The former Pro Bowl quarterback, who announced plans to quit football in early September after being frustrated over not finding work in the NFL, said Thursday he's considering a comeback. But he didn't reveal which teams may be interested in his services.
"A number of teams have contacted me since my retirement announcement and have provided some important information that has caused me to reconsider returning to the league," Culpepper, who serves as his own agent, wrote in an e-mail. "As much as I have enjoyed my brief break from playing, I know that I love the game and I have some unfinished business in the NFL."
One of those teams was the Kansas City Chiefs, who contacted Culpepper but wound up signing former Jacksonville backup Quinn Gray.
Culpepper was the Minnesota Vikings' first-round draft choice in 1999, became their full-time starter a year later, and teamed with Randy Moss to form one of the NFL's top duos. But Culpepper suffered a major injury to his right knee in October 2005, ending his time in Minnesota. He failed to regain past form during brief stints with the Miami Dolphins and Oakland Raiders.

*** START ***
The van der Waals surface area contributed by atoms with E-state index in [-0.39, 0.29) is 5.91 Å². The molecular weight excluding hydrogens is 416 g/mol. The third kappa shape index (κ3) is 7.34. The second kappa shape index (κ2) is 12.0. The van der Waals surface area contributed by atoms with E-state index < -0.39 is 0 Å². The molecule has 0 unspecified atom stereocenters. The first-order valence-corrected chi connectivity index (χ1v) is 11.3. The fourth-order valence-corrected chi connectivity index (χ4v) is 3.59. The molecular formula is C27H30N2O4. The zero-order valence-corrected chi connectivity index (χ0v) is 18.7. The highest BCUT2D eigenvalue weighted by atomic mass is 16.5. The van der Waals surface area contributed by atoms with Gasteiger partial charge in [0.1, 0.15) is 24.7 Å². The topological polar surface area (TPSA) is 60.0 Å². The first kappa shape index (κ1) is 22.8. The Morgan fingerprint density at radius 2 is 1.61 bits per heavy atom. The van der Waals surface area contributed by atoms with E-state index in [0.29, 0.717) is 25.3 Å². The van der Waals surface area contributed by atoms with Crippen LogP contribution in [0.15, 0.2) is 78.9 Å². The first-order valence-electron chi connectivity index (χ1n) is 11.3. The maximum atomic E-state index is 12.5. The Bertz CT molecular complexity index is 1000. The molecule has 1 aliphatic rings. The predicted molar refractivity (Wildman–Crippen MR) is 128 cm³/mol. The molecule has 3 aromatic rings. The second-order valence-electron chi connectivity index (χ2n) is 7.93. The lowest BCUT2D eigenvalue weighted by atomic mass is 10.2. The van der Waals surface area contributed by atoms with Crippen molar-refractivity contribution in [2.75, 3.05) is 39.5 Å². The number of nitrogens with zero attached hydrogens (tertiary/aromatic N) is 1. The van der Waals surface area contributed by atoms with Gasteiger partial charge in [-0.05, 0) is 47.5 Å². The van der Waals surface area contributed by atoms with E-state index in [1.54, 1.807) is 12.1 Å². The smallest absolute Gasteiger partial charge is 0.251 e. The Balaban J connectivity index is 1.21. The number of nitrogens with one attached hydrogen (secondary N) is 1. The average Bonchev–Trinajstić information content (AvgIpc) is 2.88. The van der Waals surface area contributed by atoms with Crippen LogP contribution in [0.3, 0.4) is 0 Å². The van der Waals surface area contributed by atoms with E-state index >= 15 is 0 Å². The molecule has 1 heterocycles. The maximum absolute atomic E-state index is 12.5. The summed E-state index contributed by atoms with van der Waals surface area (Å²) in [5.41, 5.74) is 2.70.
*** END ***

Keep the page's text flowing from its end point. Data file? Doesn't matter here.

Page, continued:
He talked with several teams this past offseason, yet didn't find any enticing offers.
Earlier this week, the Chiefs, who have lost starter Brodie Croyle for the season with a left knee injury, looked at free agents, but coach Herm Edwards said he didn't have plans to sign Culpepper.
"It has never been because of a lack of passion for the game, but rather the absence of a fair opportunity to compete and play that caused me to retire," Culpepper wrote. "Now that there are some real opportunities that match my desire to play, I will choose the one that is the best fit for both the team and me so that I can continue my NFL career."
Culpepper has completed 64 percent of his passes over nine seasons, with 142 touchdowns. The 6-foot-4, 265-pounder out of Central Florida was a three-time Pro Bowl selection, and was at his best in 2004, with career highs in yards (4,717), touchdowns (39) and passing rating (110.9).